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A Prayer for Owen Meany: A Novel by [Irving, John]
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Length: 658 pages Word Wise: Enabled Enhanced Typesetting: Enabled
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Editorial Reviews

Amazon.com Review

Owen Meany is a dwarfish boy with a strange voice who accidentally kills his best friend's mom with a baseball and believes--accurately--that he is an instrument of God, to be redeemed by martyrdom. John Irving's novel, which inspired the 1998 Jim Carrey movie Simon Birch, is his most popular book in Britain, and perhaps the oddest Christian mystic novel since Flannery O'Connor's work. Irving fans will find much that is familiar: the New England prep-school-town setting, symbolic amputations of man and beast, the Garp-like unknown father of the narrator (Owen's orphaned best friend), the rough comedy. The scene of doltish the doltish headmaster driving a trashed VW down the school's marble staircase is a marvelous set piece. So are the Christmas pageants Owen stars in. But it's all, as Highlights magazine used to put it, "fun with a purpose." When Owen plays baby Jesus in the pageants, and glimpses a tombstone with his death date while enacting A Christmas Carol, the slapstick doesn't cancel the fact that he was born to be martyred. The book's countless subplots add up to a moral argument, specifically an indictment of American foreign policy--from Vietnam to the Contras.

The book's mystic religiosity is steeped in Robertson Davies's Deptford trilogy, and the fatal baseball relates to the fatefully misdirected snowball in the first Deptford novel, Fifth Business. Tiny, symbolic Owen echoes the hero of Irving's teacher Günter Grass's The Tin Drum--the two characters share the same initials. A rollicking entertainment, Owen Meany is also a meditation on literature, history, and God. --Tim Appelo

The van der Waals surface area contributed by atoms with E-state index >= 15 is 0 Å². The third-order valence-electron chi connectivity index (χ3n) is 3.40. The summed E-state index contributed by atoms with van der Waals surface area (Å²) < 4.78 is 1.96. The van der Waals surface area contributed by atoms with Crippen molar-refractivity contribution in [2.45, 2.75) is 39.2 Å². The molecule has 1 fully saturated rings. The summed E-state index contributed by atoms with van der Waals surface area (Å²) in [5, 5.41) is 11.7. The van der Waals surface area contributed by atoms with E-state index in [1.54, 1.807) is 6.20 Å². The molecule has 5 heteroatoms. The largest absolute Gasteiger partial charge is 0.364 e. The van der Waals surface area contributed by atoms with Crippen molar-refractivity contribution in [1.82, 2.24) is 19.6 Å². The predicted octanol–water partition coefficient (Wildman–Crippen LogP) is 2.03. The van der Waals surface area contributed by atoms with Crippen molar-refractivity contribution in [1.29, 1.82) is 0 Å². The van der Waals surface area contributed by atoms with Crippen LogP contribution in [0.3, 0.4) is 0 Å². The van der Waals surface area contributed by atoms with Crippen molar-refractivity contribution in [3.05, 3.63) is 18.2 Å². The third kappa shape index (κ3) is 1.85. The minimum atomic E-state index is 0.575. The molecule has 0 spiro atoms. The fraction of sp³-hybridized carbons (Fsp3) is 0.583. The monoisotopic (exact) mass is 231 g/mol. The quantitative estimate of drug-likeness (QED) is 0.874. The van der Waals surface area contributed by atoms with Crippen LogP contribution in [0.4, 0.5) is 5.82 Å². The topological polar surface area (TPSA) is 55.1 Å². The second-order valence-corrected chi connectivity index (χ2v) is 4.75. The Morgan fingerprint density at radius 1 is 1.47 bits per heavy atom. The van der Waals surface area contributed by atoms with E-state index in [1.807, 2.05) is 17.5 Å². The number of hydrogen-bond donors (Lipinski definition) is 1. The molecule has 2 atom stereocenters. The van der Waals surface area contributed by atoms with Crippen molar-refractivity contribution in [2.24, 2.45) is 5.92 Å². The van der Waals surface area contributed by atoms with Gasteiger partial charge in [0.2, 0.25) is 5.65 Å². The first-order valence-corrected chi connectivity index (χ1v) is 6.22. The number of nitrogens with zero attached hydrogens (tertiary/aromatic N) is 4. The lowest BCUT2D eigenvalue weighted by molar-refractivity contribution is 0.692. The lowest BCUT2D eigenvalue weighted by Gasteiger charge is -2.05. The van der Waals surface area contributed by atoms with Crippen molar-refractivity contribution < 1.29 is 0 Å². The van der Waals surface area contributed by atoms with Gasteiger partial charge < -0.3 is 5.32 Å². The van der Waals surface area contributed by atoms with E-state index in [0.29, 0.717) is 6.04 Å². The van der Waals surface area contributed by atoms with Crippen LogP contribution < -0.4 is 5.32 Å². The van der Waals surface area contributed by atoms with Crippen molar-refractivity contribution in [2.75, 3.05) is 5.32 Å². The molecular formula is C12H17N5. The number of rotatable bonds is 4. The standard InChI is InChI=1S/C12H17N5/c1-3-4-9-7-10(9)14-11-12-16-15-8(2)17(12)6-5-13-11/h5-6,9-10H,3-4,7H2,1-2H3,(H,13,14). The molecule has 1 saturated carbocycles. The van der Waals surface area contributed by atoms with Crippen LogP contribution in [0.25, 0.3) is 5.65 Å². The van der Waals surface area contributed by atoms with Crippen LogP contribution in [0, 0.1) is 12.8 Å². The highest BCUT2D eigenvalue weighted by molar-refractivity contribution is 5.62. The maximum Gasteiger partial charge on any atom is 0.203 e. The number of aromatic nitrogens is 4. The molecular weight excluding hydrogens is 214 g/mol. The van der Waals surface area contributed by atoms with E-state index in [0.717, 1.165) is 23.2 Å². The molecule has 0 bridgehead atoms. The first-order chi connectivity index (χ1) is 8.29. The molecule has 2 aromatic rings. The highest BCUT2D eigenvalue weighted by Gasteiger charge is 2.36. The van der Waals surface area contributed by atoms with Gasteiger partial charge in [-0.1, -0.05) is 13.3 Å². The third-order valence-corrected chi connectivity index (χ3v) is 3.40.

From Publishers Weekly

Joe Barrett captures the humor and sorrow of Irving's classic novel about faith, friendship and fate. We follow the adventures of diminutive Owen Meany and his best friend Johnny Wheelwright as they grapple with life, death and devotion and come of age in the small town of Gravesend, N.H. Barrett deftly portrays a host of strange and wonderful characters as Owen commandeers the local Christmas pageant, battles with an autocratic headmaster and fulfills what he believes to be his destiny. Faced with the unenviable task of capturing the singular voice of the titular character (in the novel, Owen's dialogue is capitalized to represent his strident, squeaking speech), Barrett produces a workmanlike rendition of Owen that, while not perfect, grows on listeners as the story unfolds. True to the spirit of the text, Barrett's masterful rendition is a delight. A Morrow hardcover. (Aug.)
Copyright © Reed Business Information, a division of Reed Elsevier Inc. All rights reserved.

Product Details

  • File Size: 2056 KB
  • Print Length: 658 pages
  • Publisher: William Morrow; Reprint edition (March 13, 2012)
  • Publication Date: March 13, 2012
  • Sold by: HarperCollins Publishers
  • Language: English
  • ASIN: B006VE6TCW
  • Text-to-Speech: Enabled
  • X-Ray:
  • Word Wise: Enabled
  • Lending: Not Enabled
  • Enhanced Typesetting: Enabled
  • Amazon Best Sellers Rank: #7,947 Paid in Kindle Store (See Top 100 Paid in Kindle Store)
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Customer Reviews

Top Customer Reviews

Format: Mass Market Paperback
"A Prayer for Owen Meany" is NOT your typical book. Of course, that could be said about any of John Irving's novels; his is one of the most unusual voices I've ever read. But this one is especially unique. Owen Meany is probably the most memorable character that I've ever come across in a book of any genre. A dwarf with a voice so striking and strange that his dialogue is WRITTEN IN ALL CAPITAL LETTERS, he also believes (rightly!) that he is an instrument of God. It is sometimes confusing to follow the jumps in time; the narrator, Owen's best friend Johnny Wheelwright, alternates the story of his growing up with Owen with anecdotes from his "present" life in the late 80's.
Predestination, faith, doubt, politics, love, hate, family, friendship...these are all themes that make appearances in this book. Furthermore, it is a page-turner that is impossible to put down, right from the start. I read the entire second half of the book in one marathon reading session, wasting an entire morning because I couldn't bear to stop, knowing that more revelations were in store. I've read some of Irving's other novels, and loved them all, but I think "A Prayer for Owen Meany" has been the best so far.